Jan 12 • 1HR 41M

Suresh Venkatasubramanian: An AI Bill of Rights

On the algorithmic lens, legislating AI, and making policy as a technologist

 
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Interviews with various people who research, build, or use AI, including academics, engineers, artists, entrepreneurs, and more.
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In episode 55 of The Gradient Podcast, Daniel Bashir speaks to Professor Suresh Venkatasubramanian.

Professor Venkatasubramanian is a Professor of Computer Science and Data Science at Brown University, where his research focuses on algorithmic fairness and the impact of automated decision-making systems in society. He recently served as Assistant Director for Science and Justice in the White House Office of Science and Technology Policy, where he co-authored the Blueprint for an AI Bill of Rights.

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Outline:

  • (00:00) Intro

  • (02:25) Suresh’s journey into AI and policymaking

  • (08:00) The complex graph of designing and deploying “fair” AI systems

  • (09:50) The Algorithmic Lens

  • (14:55) “Getting people into a room” isn’t enough

    • (16:30) Failures of incorporation

  • (21:10) Trans-disciplinary vs interdisciplinary, the limiting nature of “my lane” / “your lane” thinking, going beyond existing scientific and philosophical ideas

  • (24:50) The trolley problem is annoying, its usefulness and limitations

    • (25:30) Breaking the frame of a discussion, self-driving doesn’t fit into the parameters of the trolley problem

  • (28:00) Acknowledging frames and their limitations

  • (29:30) Social science’s inclination to critique, flaws and benefits of solutionism

  • (30:30) Computer security as a model for thinking about algorithmic protections, the risk of failure in policy

  • (33:20) Suresh’s work on recourse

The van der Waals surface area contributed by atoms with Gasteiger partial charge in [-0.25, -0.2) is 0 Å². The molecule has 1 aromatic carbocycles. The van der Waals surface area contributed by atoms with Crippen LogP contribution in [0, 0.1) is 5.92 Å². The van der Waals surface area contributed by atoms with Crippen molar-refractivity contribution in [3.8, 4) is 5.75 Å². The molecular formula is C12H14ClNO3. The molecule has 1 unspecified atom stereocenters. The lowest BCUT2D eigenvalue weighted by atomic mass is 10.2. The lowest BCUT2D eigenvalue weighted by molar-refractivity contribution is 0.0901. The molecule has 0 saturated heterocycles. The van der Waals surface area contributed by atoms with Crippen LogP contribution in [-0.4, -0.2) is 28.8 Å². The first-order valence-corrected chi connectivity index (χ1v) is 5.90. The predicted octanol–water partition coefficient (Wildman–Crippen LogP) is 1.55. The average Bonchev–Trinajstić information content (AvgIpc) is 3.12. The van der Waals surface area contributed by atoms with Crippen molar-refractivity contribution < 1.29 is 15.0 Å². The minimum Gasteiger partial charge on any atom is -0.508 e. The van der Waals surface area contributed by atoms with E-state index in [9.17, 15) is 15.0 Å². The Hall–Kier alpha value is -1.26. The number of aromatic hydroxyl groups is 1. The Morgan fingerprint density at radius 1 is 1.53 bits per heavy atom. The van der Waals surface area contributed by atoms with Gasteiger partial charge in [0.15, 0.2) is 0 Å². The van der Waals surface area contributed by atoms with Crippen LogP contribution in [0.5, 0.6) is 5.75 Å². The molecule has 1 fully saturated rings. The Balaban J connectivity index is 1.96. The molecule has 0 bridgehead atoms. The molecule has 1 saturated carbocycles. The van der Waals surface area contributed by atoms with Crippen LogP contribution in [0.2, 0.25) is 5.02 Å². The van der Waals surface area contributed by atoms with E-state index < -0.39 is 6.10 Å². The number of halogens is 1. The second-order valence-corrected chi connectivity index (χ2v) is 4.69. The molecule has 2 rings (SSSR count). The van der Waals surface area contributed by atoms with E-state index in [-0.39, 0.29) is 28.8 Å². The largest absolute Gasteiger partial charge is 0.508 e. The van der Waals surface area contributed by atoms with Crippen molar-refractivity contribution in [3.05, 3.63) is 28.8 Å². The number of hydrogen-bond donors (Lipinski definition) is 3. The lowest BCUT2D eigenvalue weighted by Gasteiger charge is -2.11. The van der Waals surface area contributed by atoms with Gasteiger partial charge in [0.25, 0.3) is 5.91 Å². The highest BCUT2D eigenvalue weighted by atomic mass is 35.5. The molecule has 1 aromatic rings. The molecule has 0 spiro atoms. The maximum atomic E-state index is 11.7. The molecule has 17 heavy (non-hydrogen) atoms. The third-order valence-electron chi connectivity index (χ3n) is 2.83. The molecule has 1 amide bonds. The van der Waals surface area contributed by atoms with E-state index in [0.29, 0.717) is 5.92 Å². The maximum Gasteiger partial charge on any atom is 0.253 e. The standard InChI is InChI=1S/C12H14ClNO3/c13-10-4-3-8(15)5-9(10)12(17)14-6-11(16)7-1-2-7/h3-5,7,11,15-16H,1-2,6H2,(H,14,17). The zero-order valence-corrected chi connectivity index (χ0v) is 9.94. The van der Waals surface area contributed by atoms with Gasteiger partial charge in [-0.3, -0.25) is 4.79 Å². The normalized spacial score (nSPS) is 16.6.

• (38:00) Kantian autonomy and the value of recourse, non-Western takes and issues with individual benefit/harm as the most morally salient question

    • (41:00) Community as a valuable entity and its implications for algorithmic governance, surveillance systems

  • (43:50) How Suresh got involved in policymaking / the OSTP

  • (46:50) Gathering insights for the AI Bill of Rights Blueprint

  • (51:00) One thing the Bill did miss… Struggles with balancing specificity and vagueness in the Bill

  • (54:20) Should “automated system” be defined in legislation? Suresh’s approach and issues with the EU AI Act

    • (57:45) The danger of definitions, overlap with chess world controversies

    • (59:10) Constructive vagueness in law, partially theorized agreements

  • (1:02:15) Digital privacy and privacy fundamentalism, focus on breach of individual autonomy as the only harm vector

  • (1:07:40) GDPR traps, the “legacy problem” with large companies and post-hoc regulation

  • (1:09:30) Considerations for legislating explainability

  • (1:12:10) Criticisms of the Blueprint and Suresh’s responses

  • (1:25:55) The global picture, AI legislation outside the US, legislation as experiment

  • (1:32:00) Tensions in entering policy as an academic and technologist

  • (1:35:00) Technologists need to learn additional skills to impact policy

  • (1:38:15) Suresh’s advice for technologists interested in public policy

  • (1:41:20) Outro

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